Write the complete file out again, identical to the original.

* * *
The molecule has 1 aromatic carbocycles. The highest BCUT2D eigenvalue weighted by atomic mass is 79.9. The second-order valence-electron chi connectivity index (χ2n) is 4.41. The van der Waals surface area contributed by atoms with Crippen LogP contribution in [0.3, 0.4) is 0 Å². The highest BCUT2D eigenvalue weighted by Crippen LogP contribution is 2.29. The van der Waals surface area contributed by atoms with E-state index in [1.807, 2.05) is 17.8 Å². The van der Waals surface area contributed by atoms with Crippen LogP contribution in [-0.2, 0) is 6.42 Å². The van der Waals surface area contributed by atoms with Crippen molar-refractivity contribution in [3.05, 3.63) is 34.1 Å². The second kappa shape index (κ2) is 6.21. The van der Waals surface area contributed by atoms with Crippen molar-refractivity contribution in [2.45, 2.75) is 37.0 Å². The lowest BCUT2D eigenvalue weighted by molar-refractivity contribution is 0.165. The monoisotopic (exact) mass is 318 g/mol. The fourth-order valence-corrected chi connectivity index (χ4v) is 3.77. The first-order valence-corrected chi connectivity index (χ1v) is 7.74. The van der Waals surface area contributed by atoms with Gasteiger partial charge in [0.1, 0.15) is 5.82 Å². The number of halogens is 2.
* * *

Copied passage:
The molecule has 1 aromatic carbocycles. The highest BCUT2D eigenvalue weighted by atomic mass is 79.9. The second-order valence-electron chi connectivity index (χ2n) is 4.41. The van der Waals surface area contributed by atoms with Crippen LogP contribution in [0.3, 0.4) is 0 Å². The highest BCUT2D eigenvalue weighted by Crippen LogP contribution is 2.29. The van der Waals surface area contributed by atoms with E-state index in [1.807, 2.05) is 17.8 Å². The van der Waals surface area contributed by atoms with Crippen LogP contribution in [-0.2, 0) is 6.42 Å². The van der Waals surface area contributed by atoms with Crippen molar-refractivity contribution in [3.05, 3.63) is 34.1 Å². The second kappa shape index (κ2) is 6.21. The van der Waals surface area contributed by atoms with Crippen molar-refractivity contribution in [2.45, 2.75) is 37.0 Å². The lowest BCUT2D eigenvalue weighted by molar-refractivity contribution is 0.165. The monoisotopic (exact) mass is 318 g/mol. The fourth-order valence-corrected chi connectivity index (χ4v) is 3.77. The first-order valence-corrected chi connectivity index (χ1v) is 7.74. The van der Waals surface area contributed by atoms with Gasteiger partial charge in [0.1, 0.15) is 5.82 Å². The number of halogens is 2.